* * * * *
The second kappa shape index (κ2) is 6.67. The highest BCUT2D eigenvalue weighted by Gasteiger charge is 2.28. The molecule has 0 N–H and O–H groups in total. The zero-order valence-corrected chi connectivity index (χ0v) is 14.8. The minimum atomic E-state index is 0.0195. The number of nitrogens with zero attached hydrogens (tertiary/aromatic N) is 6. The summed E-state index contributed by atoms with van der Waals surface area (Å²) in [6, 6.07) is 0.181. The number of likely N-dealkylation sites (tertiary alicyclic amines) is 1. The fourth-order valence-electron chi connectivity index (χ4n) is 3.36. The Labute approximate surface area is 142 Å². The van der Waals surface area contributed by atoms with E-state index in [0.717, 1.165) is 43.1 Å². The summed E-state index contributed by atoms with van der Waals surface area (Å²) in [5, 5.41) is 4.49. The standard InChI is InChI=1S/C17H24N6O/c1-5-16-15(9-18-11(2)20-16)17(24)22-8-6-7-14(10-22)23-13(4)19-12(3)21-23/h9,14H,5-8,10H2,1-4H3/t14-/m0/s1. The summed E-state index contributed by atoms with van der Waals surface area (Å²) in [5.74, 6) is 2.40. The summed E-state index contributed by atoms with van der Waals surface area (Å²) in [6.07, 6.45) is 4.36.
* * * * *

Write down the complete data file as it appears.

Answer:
The second kappa shape index (κ2) is 6.67. The highest BCUT2D eigenvalue weighted by Gasteiger charge is 2.28. The molecule has 0 N–H and O–H groups in total. The zero-order valence-corrected chi connectivity index (χ0v) is 14.8. The minimum atomic E-state index is 0.0195. The number of nitrogens with zero attached hydrogens (tertiary/aromatic N) is 6. The summed E-state index contributed by atoms with van der Waals surface area (Å²) in [6, 6.07) is 0.181. The number of likely N-dealkylation sites (tertiary alicyclic amines) is 1. The fourth-order valence-electron chi connectivity index (χ4n) is 3.36. The Labute approximate surface area is 142 Å². The van der Waals surface area contributed by atoms with E-state index in [0.717, 1.165) is 43.1 Å². The summed E-state index contributed by atoms with van der Waals surface area (Å²) in [5, 5.41) is 4.49. The standard InChI is InChI=1S/C17H24N6O/c1-5-16-15(9-18-11(2)20-16)17(24)22-8-6-7-14(10-22)23-13(4)19-12(3)21-23/h9,14H,5-8,10H2,1-4H3/t14-/m0/s1. The summed E-state index contributed by atoms with van der Waals surface area (Å²) in [5.74, 6) is 2.40. The summed E-state index contributed by atoms with van der Waals surface area (Å²) in [6.07, 6.45) is 4.36.